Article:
Once enough material had been collected in the Calgary-based warehouse, it was transferred in a sea can from Calgary to Vancouver. Herritt recalls the transportation dates with ease as he took full accountability for the tracking and handling from start to finish.  

“The sea can left our Calgary facility on October 29th, 2021, and then left the port in Vancouver on November 3rd. It arrived at the port in Kuala Lumper, Malaysia on December 12th, and was then transported on trucks reaching the factory on December 20th.”  

Not only did Herritt and his team track the movement of material with shipping companies, he was also able to collect a number of photographs as evidence of the journey – an action not easily accomplished as it required working with privacy laws as well as stopping production in a tightly organized chain of transportation and manufacturing.  

Once the material collected in Canada, hit the production line in Malaysia, it was ground down and reformed into ten-foot lengths of material similar in likeness to spaghetti. From here it was melted and reformed into plastic moulding used in the production of picture frames. The factory graciously stopped the production line once a frame had been made, pulled the frame from the line and signed the back of it and couriered it back to Styro-Go in Calgary.  

Once it arrived back on Canadian soil, Herritt travelled to Save-On-Foods’ headquarters in Langley, British Columbia and officially presented the frame with a certificate, marking Save-On-Foods as the original grocer to join the Canadian Plastics Pact (CPP) goal of zero waste, proving that polystyrene from Alberta’s Save-On-Foods locations had closed the loop.  

Styro-Go set out to prove a company can advance the circular economy with partners who are certified with the values of protecting workers, and the environment, while the quality of products is maintained.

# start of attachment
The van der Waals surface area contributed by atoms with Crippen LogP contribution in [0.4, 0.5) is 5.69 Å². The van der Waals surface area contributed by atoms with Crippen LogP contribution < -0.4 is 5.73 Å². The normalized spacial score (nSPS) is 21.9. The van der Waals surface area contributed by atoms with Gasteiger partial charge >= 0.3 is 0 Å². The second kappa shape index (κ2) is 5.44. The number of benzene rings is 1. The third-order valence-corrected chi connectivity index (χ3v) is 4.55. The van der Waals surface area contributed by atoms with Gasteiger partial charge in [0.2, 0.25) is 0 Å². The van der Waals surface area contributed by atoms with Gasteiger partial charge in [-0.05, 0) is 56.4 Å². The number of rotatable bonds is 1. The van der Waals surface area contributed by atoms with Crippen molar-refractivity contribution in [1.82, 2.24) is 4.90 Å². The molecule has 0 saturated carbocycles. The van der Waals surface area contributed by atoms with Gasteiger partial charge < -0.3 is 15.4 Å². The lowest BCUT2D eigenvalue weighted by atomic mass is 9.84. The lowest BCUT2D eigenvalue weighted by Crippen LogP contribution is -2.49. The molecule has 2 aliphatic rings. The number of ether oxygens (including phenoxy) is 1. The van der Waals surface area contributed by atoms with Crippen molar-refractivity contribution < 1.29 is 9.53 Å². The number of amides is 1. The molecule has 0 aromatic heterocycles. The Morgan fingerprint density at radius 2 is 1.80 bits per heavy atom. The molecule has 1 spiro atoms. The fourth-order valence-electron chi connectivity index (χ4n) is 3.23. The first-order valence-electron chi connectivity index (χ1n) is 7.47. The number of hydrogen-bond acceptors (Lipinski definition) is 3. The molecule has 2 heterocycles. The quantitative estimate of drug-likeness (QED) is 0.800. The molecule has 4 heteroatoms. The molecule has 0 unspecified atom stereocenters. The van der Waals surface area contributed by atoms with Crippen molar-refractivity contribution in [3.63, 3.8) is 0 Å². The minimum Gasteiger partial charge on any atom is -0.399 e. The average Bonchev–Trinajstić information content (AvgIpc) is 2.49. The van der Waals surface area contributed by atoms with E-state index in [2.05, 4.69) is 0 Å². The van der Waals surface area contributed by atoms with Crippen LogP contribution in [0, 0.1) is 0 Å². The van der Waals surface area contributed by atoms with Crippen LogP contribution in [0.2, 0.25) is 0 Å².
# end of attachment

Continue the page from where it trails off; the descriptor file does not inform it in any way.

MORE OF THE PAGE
Styro-Go will maintain overseas partnerships; however, exciting news is on the horizon for the remanufacturing of EPS in Alberta. In December of 2022, Styro-Go confirmed partnerships with Alberta companies who will be able to grind and prepare bales into raw material to be used to produce vapor barrier for homes and foam boards that act as traditional plywood in various construction projects in Alberta.  

“The goal is always to complete the circular economy here in Alberta and we are looking forward to seeing that happen with these new partners while maintaining partnerships with companies with shared values,” concludes Herritt. 

What is the circular economy?

“A circular economy is based on the principles of designing out waste and pollution, keeping products and materials in use, and regenerating natural systems. It is a new way to design, make, and use things within planetary boundaries.

Shifting the system involves everyone and everything: businesses, governments, and individuals: our communities, our products and our jobs.” – The Ellen MacArthur Foundation

Styro-Go is a member of the Alberta Plastics Recycling Association.  All photos courtesy of Robert Herritt, Founding Member, Styro-Go.